July 25, 2023
The U.S. House of Representatives Energy and Commerce Committee passed the SUPPORT Act, a legislative package aimed to address the growing threat of the opioid crisis. It includes key components of the American Veterinary Medical Association-endorsed Combating Illicit Xylazine Act.
After sustained advocacy efforts from the AVMA, the language within the SUPPORT, or Sending Unconditional Payments to People Overcoming Resistances to Triumph Act of 2021, would schedule xylazine as a Schedule III (human) drug while exempting from scheduling the FDA-approved animal drug, which means that veterinarians will be able to use it as they always have under federal law.
Illicit xylazine has now been found across the country mixed with fentanyl and other narcotics. This potent drug combination poses grave health and safety risks to human users. In veterinary medicine, xylazine is an important prescription sedative used to facilitate the safe handling and treatment of many species and is particularly important for use in cattle, horses, wildlife and research species.
In both the U.S. House and Senate, the AVMA helped develop, introduce and build support for the bipartisan Combating Illicit Xylazine Act. In this bill, anyone involved with the manufacturing, distribution, dispensing or possession of xylazine with the intent to traffic for human use would be subject to Schedule III penalties under the federal Controlled Substances Act. At the same time, the legitimate veterinary uses would remain under their current prescription status.
AVMA continues to back SUPPORT Act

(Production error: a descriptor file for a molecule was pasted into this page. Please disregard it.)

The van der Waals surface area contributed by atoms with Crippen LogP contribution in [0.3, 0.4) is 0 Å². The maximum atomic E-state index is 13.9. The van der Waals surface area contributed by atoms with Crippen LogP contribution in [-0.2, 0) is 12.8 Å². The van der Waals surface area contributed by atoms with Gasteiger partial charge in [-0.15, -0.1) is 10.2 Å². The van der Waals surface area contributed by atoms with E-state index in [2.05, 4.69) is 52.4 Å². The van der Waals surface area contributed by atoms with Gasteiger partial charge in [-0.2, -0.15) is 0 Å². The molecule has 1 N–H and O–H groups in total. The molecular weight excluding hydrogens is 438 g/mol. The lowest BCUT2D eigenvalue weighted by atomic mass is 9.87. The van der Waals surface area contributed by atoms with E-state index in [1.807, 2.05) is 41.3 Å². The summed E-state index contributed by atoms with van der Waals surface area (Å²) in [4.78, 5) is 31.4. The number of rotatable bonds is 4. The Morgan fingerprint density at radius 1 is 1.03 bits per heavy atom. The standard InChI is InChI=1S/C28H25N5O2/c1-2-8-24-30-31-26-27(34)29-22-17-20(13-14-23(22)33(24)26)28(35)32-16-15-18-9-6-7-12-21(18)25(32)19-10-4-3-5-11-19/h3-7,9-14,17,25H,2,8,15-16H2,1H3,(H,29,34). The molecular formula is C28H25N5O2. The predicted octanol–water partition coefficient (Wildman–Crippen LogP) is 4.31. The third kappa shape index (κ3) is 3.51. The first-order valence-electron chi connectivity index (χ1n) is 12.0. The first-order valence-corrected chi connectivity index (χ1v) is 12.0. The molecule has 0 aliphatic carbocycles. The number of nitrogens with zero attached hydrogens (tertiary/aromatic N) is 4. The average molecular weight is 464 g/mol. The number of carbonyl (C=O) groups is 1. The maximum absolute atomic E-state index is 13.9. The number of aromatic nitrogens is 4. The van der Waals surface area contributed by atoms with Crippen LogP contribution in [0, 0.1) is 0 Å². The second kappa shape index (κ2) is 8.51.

The AVMA remains supportive of the approach taken in both the SUPPORT Act and the Combating Illicit Xylazine Act, as they both equip the Drug Enforcement Administration with resources to address illicit xylazine while maintaining veterinary access to the animal drug at its current prescription status under the Food and Drug Administration.
“The House Energy and Commerce Committee advancing key components of the Combating Illicit Xylazine Act represents months of collaborative work between the AVMA, congressional offices, federal agencies and other stakeholders,” said Dr. Rena Carlson, AVMA president. “The AVMA appreciates the dedication lawmakers have demonstrated to address the public health crisis of illicit xylazine, while at the same time understanding how essential the animal sedative is to veterinary medicine. On behalf of the veterinary community, we are incredibly appreciative of the strong leadership demonstrated by U.S. Reps. August Pfluger, R-Texas; Jimmy Panetta, D-Calif.; Gus Bilirakis, R-Fla.; and Ken Buck, R-Colo.; and U.S. Sens. Catherine Cortez Masto, D-Nev.; and Chuck Grassley, R-Iowa: the steadfast congressional champions of this legislation that protects public health and animal welfare. Thank you to Reps. Chairwoman Cathy McMorris Rodgers, D-Wash.; and Ranking Member Frank Pallone, D-N.J., for their bipartisan support in recognizing the need to advance this legislation as part of the committee’s public health initiatives. This policy strikes a well-balanced approach, and the AVMA will continue its efforts in both chambers to ensure this policy is signed into law.”
The AVMA is the nation's leading representative of the veterinary profession, speaking for more than 100,000 member veterinarians who care passionately about protecting animal health, animal welfare and human health. Informed by its members’ unique scientific training and knowledge, the AVMA advocates for policies that advance the practice of veterinary medicine and support the crucial work of veterinarians.
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